A few weeks ago, I enrolled in an online summer poetry course being held by the University of Iowa. Each week involves a different youtube talk by a respected poet, and various exercises and workshops based on said talk. The second week’s presenter was former US Poet Laureate Robert Hass. I had no idea who he was, but his dry wit and razor sharp wisdom really appealed to me, and I thought, ‘I have to get this guy’s books.’

Luckily, I happened across this poem, quite by accident, and now the desire to get his books has become an imperative. It is, in a word, staggering. A poem that tells a story, that has a powerful message, that is rich in situating detail, in placing you beneath the skin of the setting and allowing you to breathe in its atmosphere.

All this, and it’s beautifully composed too. It begins:

Maybe you need to write a poem about grace.

And somehow manages to only get better from there. This is a poem about music (and pain, life, humanity), so I urge you to pay attention to its own internal rhythm, to read it aloud. It renders even the most basic sentences musical, in gentle lifting loops you can catch the first strains of song.

He climbed onto the jumping girder of the bridge,
the bay side, a blue, lucid afternoon.

My favourite part is the ending, which hits like a catapult to the soul, and which I won’t spoil by posting here. I can only urge you to read it in all its majesty.


In other news, I have a feature non-fiction piece in which I reflect on my grandmother’s dementia and the way my family dealt with it, over at Sajjeling, a nifty, independent site emphasising Arab-Australian narratives. Head on over to check it out. It is by no means my best-written piece; I was more than a little emotional in writing it, and part of me wishes I could go over it now with a red pen, but equally, there’s a truthfulness to that messiness which I would hate to erase.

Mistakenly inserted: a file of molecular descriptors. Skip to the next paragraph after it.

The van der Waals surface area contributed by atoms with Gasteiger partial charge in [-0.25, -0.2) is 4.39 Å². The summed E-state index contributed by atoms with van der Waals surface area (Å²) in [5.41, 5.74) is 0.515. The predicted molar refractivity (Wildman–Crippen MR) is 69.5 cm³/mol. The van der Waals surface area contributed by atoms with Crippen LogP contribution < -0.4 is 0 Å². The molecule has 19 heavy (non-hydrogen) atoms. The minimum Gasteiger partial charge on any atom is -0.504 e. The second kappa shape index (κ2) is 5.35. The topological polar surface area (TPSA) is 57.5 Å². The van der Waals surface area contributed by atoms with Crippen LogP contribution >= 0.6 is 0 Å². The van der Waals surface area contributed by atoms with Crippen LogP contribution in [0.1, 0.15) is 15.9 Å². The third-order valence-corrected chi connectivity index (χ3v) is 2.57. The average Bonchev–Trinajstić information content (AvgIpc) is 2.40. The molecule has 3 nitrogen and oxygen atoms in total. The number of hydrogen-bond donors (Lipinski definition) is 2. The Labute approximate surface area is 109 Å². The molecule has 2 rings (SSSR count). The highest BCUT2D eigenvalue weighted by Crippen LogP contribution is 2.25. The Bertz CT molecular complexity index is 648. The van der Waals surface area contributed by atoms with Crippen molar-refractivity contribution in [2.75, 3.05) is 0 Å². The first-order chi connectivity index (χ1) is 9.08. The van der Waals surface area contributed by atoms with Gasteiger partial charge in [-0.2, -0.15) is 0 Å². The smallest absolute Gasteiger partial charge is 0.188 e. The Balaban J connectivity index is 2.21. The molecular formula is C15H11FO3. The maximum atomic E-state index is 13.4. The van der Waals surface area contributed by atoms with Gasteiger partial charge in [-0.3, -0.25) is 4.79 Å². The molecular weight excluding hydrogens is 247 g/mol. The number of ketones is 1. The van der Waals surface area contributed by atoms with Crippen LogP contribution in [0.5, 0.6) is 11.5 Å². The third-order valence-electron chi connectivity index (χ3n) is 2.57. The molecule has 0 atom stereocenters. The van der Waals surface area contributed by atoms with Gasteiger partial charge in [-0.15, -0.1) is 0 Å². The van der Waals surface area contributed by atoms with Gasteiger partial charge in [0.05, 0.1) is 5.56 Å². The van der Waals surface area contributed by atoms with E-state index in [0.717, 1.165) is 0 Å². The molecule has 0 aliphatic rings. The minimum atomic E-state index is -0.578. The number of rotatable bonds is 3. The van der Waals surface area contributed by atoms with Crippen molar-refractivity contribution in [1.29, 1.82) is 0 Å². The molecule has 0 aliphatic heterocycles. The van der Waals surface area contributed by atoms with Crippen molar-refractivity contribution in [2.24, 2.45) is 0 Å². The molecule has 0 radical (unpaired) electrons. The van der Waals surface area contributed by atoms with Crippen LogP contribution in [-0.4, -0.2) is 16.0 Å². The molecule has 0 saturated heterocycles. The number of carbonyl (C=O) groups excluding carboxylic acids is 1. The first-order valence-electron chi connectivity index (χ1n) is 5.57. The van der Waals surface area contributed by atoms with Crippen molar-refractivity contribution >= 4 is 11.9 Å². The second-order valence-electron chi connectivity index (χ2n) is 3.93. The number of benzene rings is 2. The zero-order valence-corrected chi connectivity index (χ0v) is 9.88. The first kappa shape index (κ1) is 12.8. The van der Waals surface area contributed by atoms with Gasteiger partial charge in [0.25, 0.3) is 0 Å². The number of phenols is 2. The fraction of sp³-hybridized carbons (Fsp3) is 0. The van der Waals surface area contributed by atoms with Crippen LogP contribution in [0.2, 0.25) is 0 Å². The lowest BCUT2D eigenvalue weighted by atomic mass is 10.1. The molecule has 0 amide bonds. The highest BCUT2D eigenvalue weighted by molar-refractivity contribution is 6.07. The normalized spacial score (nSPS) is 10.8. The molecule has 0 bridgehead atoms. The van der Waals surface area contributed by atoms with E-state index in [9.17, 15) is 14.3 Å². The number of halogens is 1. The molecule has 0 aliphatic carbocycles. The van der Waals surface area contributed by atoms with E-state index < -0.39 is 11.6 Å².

Also, in the next few days, I’ll be launching a new semi-regular segment, Awesome People, wherein I finally tap into the network of wonderful, amazing individuals I know, and have them feature guest posts here to share a story or anecdote or anything really.

That’s all from me for now, so until next time…

Happy reading, all!

Thursday Poems: Immigrant Picnic by Gregory Djanikian

So, it’s Thursday once again, and I’m here to share my picks from last week. It’s rarely a case of just one poem being chosen, I should say, especially if it’s a short one, we often end up reading a few.

I’m going to cheat a little here, because while my official choice was Immigrant Picnic by Gregory Djanikian, I was too lazy to bring the laptop into my housemate’s room, and instead read from the book I had in my hand, Mark Haddon’s The Talking Horse, The Sad Girl, and the Village Under the Sea, which is an eclectic, odd, and often beautiful collection of poetry.

Since I can’t find those poems online, I’m sharing Djanikian’s poem instead. I love this poem, and the photo at the top, too. It evokes a sense of community and country so palpable you can almost taste it. As the son of migrants – one Turkish, one Lebanese – it really hit me hard. I might be a little biased then, being uniquely positioned to be affected by its message. I’ve lived this poem, after all.

Though immigration is a hugely complex, multifaceted issue affecting multiple generations, crossing thresholds of language and identity, Djanikian handles it with an assured, delicate touch. And a warmth that can only come from love, from deep familiarity, no matter the exasperation of the character in the poem. My favourite line sums up the confusion, the scrambled lines of communication perfectly:

The paper napkins
are fluttering away like lost messages.

And sets up the messy end perfectly, the lack of clarity.

It really is a lovely, affecting poem. If you get even a fraction of what I did from it, it will surely improve your day greatly. Go on, give it a read, and by all means, feel free to share the last excellent poem you came across. I’m always looking for more!


Recently, I had quite the scare: my laptop shut down, and wouldn’t restart. Cue the horror, the endless waves of fear – yes, I have some major work saved elsewhere, but there’s a whole lot of writing I haven’t bothered to back up that could be lost forever. So, it was in a state of fragile calm that I ended up at the Apple store, not quite daring to hope (lest disappointment crush me).